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The Sassy Sandpiper:  Deconstructing Rudolph

Sassy Sandpiper | M.R. Wilson | Santa Claus

By M.R. WILSON, TB Reporter

Here’s the truth about the most famous reindeer of them all. 

I have it on good authority that reindeer really do know how to fly.

Santa himself told me, in 1957. I asked for a Bride Doll, and he delivered the goods. I named her “Cynthia.”

I also saw Santa’s sleigh, streaking across the black sky like a meteor on Christmas Eve, and soon thereafter heard the unmistakable jingle of sleigh bells.

The sleigh bells were genuine; my Dad packed them for our move to Florida in 1956. They were mounted on red leather (or perhaps it was plastic) straps and made some of the gentlest music I’ve ever heard. I wish I knew what happened to those bells.

Many a time I’ve wished I could believe like my 5-year-old self believed. Education and experience are wondrous, but—drat it all—they dilute magic and myth.

Take the classic Christmas song, “Rudolph the Red-nosed Reindeer.” Knowledge is power, and there are real issues here.

All reindeer running around in arctic temperatures have red noses, or pink ones at the very least, because reindeer have a special adaptation to keep their noses from freezing. It’s known as nasal microcirculation:  masses of tiny blood vessels that ensure an adequate oxygen supply for all that rigorous exercise pulling Santa and a sleigh full of toys around the globe. These unique vessels also regulate the reindeer brain. . Don’t want any hot heads flying around with my Christmas presents, I’ll tell you.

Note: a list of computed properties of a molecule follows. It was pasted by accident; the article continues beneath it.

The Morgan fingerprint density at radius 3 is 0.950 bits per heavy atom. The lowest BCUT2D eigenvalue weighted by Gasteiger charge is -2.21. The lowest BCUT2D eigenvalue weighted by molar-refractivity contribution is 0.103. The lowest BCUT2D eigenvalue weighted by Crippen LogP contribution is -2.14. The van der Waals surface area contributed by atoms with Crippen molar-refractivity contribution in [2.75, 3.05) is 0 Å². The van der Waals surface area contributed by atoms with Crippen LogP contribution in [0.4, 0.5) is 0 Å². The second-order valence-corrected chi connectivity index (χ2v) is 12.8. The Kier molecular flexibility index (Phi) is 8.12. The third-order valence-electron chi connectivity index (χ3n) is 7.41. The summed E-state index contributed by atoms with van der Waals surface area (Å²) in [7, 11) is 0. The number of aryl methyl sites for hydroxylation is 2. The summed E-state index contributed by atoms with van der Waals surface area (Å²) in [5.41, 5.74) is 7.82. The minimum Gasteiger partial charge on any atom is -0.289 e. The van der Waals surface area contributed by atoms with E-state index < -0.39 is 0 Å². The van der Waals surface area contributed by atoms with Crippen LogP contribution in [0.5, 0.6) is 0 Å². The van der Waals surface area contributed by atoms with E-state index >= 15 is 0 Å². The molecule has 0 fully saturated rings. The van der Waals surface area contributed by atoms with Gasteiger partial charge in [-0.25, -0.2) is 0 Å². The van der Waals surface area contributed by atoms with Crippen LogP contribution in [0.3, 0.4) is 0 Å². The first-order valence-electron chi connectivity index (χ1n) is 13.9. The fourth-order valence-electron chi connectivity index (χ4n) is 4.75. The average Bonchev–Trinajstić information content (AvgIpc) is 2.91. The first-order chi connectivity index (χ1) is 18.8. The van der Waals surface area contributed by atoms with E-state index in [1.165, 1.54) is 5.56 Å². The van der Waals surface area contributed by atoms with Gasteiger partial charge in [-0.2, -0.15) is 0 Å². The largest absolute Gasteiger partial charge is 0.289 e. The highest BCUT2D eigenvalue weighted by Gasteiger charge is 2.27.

You may also have heard the outlandish claim that Santa’s reindeer team must be all female. Turns out, it’s true: Only girl-reindeer have Christmas antlers, until birthing season in the spring. The males literally drop their best sets late November to mid-December. Rudolpha, the red-nosed reindeer, leads the glorious journey.

Leave it to physics to totally and unapologetically demolish the last shreds of fun.

Starting at the International Date Line, traveling west, and factoring in the advantage of time zones, reindeer would have a maximum of 48 hours to pull the Jolly Old Elf and his gigantic bag of gifts around the world, delivering to 10,000 homes every second. At that speed, the entire crew would burn up due to atmospheric friction.

Obviously, there is no time to stop and sample the goodies offered Santa, but far be it from me to explain that to a 4-year-old. And the 4-year-old I have in mind would want equal consideration for reindeer snacks, too. I will try to convince her that I did indeed look up recipes for Reindeer Chow but all I found were sticky human treats. We’ll have to venture into the woods for lichens, mosses, ferns and herbs to set out next to Santa’s cookies and milk.

Photos courtesy of M.R. Wilson

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The Sassy Sandpiper:  Deconstructing Rudolph
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The Sassy Sandpiper:  Deconstructing Rudolph
Here's the truth about the most famous reindeer of them all.
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TB Reporter
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